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January 26, 2013: Ice

January 26, 2013

On the first day of 2013, I fell into Lake Michigan.

The thing about the lake, and about winter, and about global warming, is that all of these things add up to something very deceptive. The waves splash over the sand, a thin sheet of ice forms (it would be thicker if this were a true Chicago winter), the wind blows great gusty swirls of sand over the ice… and on and on and on. All of these layers add up, and they often stretch out, too- to the point where the cold, gritty mass reaches far into and over the not-so-solid lake water. I think I knew this, but with all of the awe and anxiety and sleepiness typical of a new year’s day, I walked out onto the ice and fell in.

Before it happened, I stood very quietly, and for quite a while, watching the morning sun etch pink and grey mirrors into the flashing, bobbing little waves and along the paned windows of the old brick homes behind me. Our dog danced and tip-toed and sprinted sideways along the cold sand. Gulls flew overhead.

My spouse and I have been reminiscing a lot lately about our lives in Seattle. We talk about when the cat was a tiny grey puff who made a great game of climbing into our sofa. We remember delicious Pacific Northwest IPAs, sailing in the San Juans, curling (me), drinking Fireball whiskey while I curled (him), sharing love and meals with friends, roommates, new babies, my church family. I tell him about the night my girlfriends and I accidently set the oven on fire and then, with the callousness and wry humor one develops in grad school, scraped the fire extinguisher chemical powder and the charred top layer off the brownies and dug into the pan with forks and spoons. We talk about hiking up the lush, fern-lined trails of Mount Si, smelling the misty air for damp evergreens and rotting logs, and then returning to the city, parking at Top Pot, and spending long, luxurious minutes savoring old-fashioned donuts dunked in Ovaltine lattes. We don’t mention how invariably one of us, usually me, would always become irrational and irritable on the walk down Mount Si and pick fights with the other- a marital crisis that could have been averted if we had just packed more snacks. We try not to recall the exhaustion and fear wrought by so many tenuous, poorly-paying adjunct instructor positions and skimpy -but coveted- fellowship competitions, and we usually avoid the memories of tense budget talks, growing credit card debt and  the heavy, ever-present pain of not knowing where we would be in a year or how we would afford it. I am a crier, but I really cried in Seattle. I also laughed a lot, and ran a lot, and lived.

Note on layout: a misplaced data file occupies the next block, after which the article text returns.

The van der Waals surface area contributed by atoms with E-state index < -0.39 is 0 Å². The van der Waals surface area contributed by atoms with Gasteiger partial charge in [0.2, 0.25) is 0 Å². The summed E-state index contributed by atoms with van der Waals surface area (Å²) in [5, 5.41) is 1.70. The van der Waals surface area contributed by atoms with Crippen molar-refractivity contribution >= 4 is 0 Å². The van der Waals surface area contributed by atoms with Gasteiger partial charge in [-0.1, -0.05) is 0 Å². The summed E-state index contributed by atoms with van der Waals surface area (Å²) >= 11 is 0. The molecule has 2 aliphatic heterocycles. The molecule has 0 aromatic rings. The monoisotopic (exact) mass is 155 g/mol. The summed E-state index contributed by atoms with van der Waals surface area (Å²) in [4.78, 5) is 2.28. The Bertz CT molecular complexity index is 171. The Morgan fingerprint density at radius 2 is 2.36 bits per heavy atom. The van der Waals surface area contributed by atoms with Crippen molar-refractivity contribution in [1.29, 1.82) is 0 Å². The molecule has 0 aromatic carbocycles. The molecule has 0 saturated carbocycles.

I thought about those things while I stood on the ice that morning, and then, since I think the universe may not want us to miss too much because we’re busy missing something else, the ice broke and I crashed into the water. It wasn’t nearly as dramatic as expected or as reads here; all told, I was in only about a foot and a half deep. The ice and sand held and then they didn’t, and I felt strangely quiet and calm as I pulled my heavy shoes up and out and clomped to a sturdier space. My legs were white-hot. I leashed up the dog and walked home. Having faced something not nearly as threatening as it could have been, but just as momentous as it needed to be, I felt ready and sure.
photo (36)Now that I’m teaching again, and teaching some 120 students at that, most afternoons the dog and I head to a long, empty shoreline about four miles away. While I walk slowly and think about the day,  he scampers out onto the strange, frozen forms. He trots lightly up the low jagged ridges, pushing his face into the wind, then hops over each crevice with the abandon I imagine of Muir’s beloved Stickeen. Some days the water is so flecked with frozen chunks that it rises and subsides like a breath, a singular grey mass that rolls over the icy, sandy peaks that are now so many feet taller than me. I don’t let myself imagine falling in here. I stay where the ground is sure and walk firmly to the north.

photo (35)

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One Comment
  1. I love this post so much.

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